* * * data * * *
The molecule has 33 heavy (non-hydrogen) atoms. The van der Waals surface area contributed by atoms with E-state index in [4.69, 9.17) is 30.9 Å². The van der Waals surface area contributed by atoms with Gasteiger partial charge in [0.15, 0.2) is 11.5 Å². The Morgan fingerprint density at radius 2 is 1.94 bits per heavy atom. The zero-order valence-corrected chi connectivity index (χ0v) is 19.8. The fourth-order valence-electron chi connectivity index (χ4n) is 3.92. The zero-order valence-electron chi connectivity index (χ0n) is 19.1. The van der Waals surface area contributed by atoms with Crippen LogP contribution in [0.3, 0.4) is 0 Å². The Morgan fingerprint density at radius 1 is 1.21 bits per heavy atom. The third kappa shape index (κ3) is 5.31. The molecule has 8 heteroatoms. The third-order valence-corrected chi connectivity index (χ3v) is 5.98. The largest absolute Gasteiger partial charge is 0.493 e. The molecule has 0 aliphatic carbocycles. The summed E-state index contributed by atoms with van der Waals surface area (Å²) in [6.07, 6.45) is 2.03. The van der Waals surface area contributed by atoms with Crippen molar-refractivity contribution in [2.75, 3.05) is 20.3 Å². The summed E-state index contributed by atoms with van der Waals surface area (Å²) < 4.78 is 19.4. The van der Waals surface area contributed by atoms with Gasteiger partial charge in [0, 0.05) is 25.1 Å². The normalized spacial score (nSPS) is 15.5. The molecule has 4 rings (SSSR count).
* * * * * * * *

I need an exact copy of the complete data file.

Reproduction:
The molecule has 33 heavy (non-hydrogen) atoms. The van der Waals surface area contributed by atoms with E-state index in [4.69, 9.17) is 30.9 Å². The van der Waals surface area contributed by atoms with Gasteiger partial charge in [0.15, 0.2) is 11.5 Å². The Morgan fingerprint density at radius 2 is 1.94 bits per heavy atom. The zero-order valence-corrected chi connectivity index (χ0v) is 19.8. The fourth-order valence-electron chi connectivity index (χ4n) is 3.92. The zero-order valence-electron chi connectivity index (χ0n) is 19.1. The van der Waals surface area contributed by atoms with Crippen LogP contribution in [0.3, 0.4) is 0 Å². The Morgan fingerprint density at radius 1 is 1.21 bits per heavy atom. The third kappa shape index (κ3) is 5.31. The molecule has 8 heteroatoms. The third-order valence-corrected chi connectivity index (χ3v) is 5.98. The largest absolute Gasteiger partial charge is 0.493 e. The molecule has 0 aliphatic carbocycles. The summed E-state index contributed by atoms with van der Waals surface area (Å²) in [6.07, 6.45) is 2.03. The van der Waals surface area contributed by atoms with Crippen molar-refractivity contribution in [2.75, 3.05) is 20.3 Å². The summed E-state index contributed by atoms with van der Waals surface area (Å²) < 4.78 is 19.4. The van der Waals surface area contributed by atoms with Gasteiger partial charge in [0, 0.05) is 25.1 Å². The normalized spacial score (nSPS) is 15.5. The molecule has 4 rings (SSSR count).